# Intensity-wavelength graph for X-ray

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1. Feb 1, 2016

### Titan97

The cut-off wavelength is the minimum wavelength of the X-ray emitted. But doesn't minimum wavelength correspond to maximum energy? Why is intensity zero at minimum wavelength? Shouldn't it be maximum when wavelength is minimum since $\lambda=\frac{hc}{E}$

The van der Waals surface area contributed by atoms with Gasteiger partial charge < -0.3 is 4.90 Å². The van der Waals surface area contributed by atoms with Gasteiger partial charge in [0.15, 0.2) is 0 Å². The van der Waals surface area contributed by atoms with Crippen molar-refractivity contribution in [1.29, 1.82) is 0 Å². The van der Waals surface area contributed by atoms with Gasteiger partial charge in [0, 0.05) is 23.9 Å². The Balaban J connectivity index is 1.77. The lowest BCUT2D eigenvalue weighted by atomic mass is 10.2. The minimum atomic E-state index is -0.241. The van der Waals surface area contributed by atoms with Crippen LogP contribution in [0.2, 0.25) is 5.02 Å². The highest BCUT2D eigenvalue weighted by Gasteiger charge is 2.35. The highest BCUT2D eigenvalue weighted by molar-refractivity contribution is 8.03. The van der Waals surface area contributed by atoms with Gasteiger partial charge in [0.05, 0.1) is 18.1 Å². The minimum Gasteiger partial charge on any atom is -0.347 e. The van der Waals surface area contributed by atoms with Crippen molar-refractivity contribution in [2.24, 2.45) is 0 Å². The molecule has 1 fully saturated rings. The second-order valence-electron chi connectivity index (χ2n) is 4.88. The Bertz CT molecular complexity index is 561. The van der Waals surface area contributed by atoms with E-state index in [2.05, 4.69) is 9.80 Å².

2. Feb 1, 2016

### Simon Bridge

Yes it does.
Because there are no x-rays emitted at that wavelength.
Unless you have a special reason to think that more light will be emitted at high energies than low energies.

I think you may be getting confused between wave a particle models for light - $E=hc/\lambda$ is the energy of an individual photon - the intensity is the number of photons per unit area per unit time. The relation means that it takes fewer short-wavelength photons to produce a high intensity light.